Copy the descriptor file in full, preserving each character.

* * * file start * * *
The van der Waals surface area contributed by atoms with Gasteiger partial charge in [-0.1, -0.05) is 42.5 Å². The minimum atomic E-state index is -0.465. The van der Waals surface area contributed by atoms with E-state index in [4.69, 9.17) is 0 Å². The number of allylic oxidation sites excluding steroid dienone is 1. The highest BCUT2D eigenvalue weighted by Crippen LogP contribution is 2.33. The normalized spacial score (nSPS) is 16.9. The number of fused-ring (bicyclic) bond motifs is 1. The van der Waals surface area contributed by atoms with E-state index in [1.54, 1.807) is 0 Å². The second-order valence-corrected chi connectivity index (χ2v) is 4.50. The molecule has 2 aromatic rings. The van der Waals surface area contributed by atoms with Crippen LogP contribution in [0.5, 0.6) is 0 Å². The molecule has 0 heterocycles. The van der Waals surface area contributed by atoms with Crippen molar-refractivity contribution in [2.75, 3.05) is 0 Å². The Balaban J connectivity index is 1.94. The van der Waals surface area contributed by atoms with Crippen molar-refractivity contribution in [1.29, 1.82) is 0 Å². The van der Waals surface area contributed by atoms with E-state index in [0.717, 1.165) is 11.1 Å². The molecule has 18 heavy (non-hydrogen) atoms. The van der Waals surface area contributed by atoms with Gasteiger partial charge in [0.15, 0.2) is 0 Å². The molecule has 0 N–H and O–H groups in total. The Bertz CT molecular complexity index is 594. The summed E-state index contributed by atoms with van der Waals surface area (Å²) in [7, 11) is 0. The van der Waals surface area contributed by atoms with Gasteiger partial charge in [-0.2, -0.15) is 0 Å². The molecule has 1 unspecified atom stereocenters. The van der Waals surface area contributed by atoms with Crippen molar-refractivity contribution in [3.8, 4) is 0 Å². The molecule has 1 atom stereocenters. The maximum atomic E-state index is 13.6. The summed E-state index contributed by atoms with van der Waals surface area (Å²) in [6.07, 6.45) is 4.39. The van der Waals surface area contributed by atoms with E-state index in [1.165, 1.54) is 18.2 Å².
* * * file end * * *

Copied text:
The van der Waals surface area contributed by atoms with Gasteiger partial charge in [-0.1, -0.05) is 42.5 Å². The minimum atomic E-state index is -0.465. The van der Waals surface area contributed by atoms with E-state index in [4.69, 9.17) is 0 Å². The number of allylic oxidation sites excluding steroid dienone is 1. The highest BCUT2D eigenvalue weighted by Crippen LogP contribution is 2.33. The normalized spacial score (nSPS) is 16.9. The number of fused-ring (bicyclic) bond motifs is 1. The van der Waals surface area contributed by atoms with E-state index in [1.54, 1.807) is 0 Å². The second-order valence-corrected chi connectivity index (χ2v) is 4.50. The molecule has 2 aromatic rings. The van der Waals surface area contributed by atoms with Crippen LogP contribution in [0.5, 0.6) is 0 Å². The molecule has 0 heterocycles. The van der Waals surface area contributed by atoms with Crippen molar-refractivity contribution in [2.75, 3.05) is 0 Å². The Balaban J connectivity index is 1.94. The van der Waals surface area contributed by atoms with Crippen molar-refractivity contribution in [1.29, 1.82) is 0 Å². The van der Waals surface area contributed by atoms with E-state index in [0.717, 1.165) is 11.1 Å². The molecule has 18 heavy (non-hydrogen) atoms. The van der Waals surface area contributed by atoms with Gasteiger partial charge in [0.15, 0.2) is 0 Å². The molecule has 0 N–H and O–H groups in total. The Bertz CT molecular complexity index is 594. The summed E-state index contributed by atoms with van der Waals surface area (Å²) in [7, 11) is 0. The van der Waals surface area contributed by atoms with Gasteiger partial charge in [-0.2, -0.15) is 0 Å². The molecule has 1 unspecified atom stereocenters. The van der Waals surface area contributed by atoms with Crippen molar-refractivity contribution in [3.8, 4) is 0 Å². The molecule has 1 atom stereocenters. The maximum atomic E-state index is 13.6. The summed E-state index contributed by atoms with van der Waals surface area (Å²) in [6.07, 6.45) is 4.39. The van der Waals surface area contributed by atoms with E-state index in [1.165, 1.54) is 18.2 Å².